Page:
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    TROPICAL DESIGN FOR A BIG CITY

    In Singapore, city of skyscrapers, a new building by Kohn Pedersen Fox stands out as the city's first "groundscraper." The design of One Raffles Link reflects a Singaporean tradition of efficient urban planning that makes the most of the city's precious land and reinforces its aim to remain a garden city. The building spans two cultures, with a ground-level colonnade providing shelter from Singapore's tropical climate and European-style rusticated stonework reminiscent of nearby colonial buildings. Next week we'll look more closely at the building's other unique features.

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    WRIGHT'S PRAIRIE STYLE PRESERVED IN OHIO

    In 1907, a new house in Springfield, Ohio was considered by local residents a monstrosity. Now almost 100 years later, the unique wood and stucco house by Frank Lloyd Wright is the subject of international attention and a restoration campaign. After years of gradual deterioration, the house is under the protection of the Frank Lloyd Wright Building Conservancy and the Westcott House Foundation, which are collaborating in its preservation.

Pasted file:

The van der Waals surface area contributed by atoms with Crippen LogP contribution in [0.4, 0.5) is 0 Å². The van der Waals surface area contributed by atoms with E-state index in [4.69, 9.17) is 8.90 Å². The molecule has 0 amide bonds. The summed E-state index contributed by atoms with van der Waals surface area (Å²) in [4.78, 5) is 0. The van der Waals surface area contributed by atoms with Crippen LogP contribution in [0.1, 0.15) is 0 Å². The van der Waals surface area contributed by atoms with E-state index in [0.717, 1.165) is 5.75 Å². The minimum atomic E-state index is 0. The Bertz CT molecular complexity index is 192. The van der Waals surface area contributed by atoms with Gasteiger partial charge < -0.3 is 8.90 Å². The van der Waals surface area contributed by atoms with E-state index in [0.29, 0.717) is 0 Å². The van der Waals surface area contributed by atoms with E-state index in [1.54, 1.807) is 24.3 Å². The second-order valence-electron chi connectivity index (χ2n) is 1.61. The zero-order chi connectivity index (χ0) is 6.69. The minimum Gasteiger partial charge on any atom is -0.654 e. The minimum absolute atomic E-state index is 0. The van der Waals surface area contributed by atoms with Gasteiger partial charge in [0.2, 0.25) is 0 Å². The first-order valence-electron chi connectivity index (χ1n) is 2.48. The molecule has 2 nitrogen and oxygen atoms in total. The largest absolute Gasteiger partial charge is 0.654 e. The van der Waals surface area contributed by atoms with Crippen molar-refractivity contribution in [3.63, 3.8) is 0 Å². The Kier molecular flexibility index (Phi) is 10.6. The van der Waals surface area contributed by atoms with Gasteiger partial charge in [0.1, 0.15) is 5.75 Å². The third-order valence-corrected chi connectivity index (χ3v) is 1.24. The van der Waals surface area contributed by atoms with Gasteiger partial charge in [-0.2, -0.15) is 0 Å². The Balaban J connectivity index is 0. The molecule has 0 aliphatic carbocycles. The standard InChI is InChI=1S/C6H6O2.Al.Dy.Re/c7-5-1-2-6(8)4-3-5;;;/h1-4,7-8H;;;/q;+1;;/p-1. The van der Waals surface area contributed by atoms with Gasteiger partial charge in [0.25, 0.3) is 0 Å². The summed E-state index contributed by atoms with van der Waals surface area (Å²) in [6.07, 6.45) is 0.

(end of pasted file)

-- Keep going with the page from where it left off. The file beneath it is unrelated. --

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    A WEEK OF ARCHITECTURE IN OLD AND NEW VIRGINIA

    The Northern Virginia Chapter of the American Institute of Architects celebrated "Virginia Architecture Week" in mid-April. This was an opportunity to remind residents of the region which includes Washington D.C. of the country's history that lies embedded in its buildings. Old Town Alexandria, for example, which began as a seaport in the 18th century, has successfully preserved its historic scale, while remaining a lively, vibrant city. Next week Deborah Burns, executive director of AIA Northern Virginia will show us why the region has reason to celebrate.

     
     
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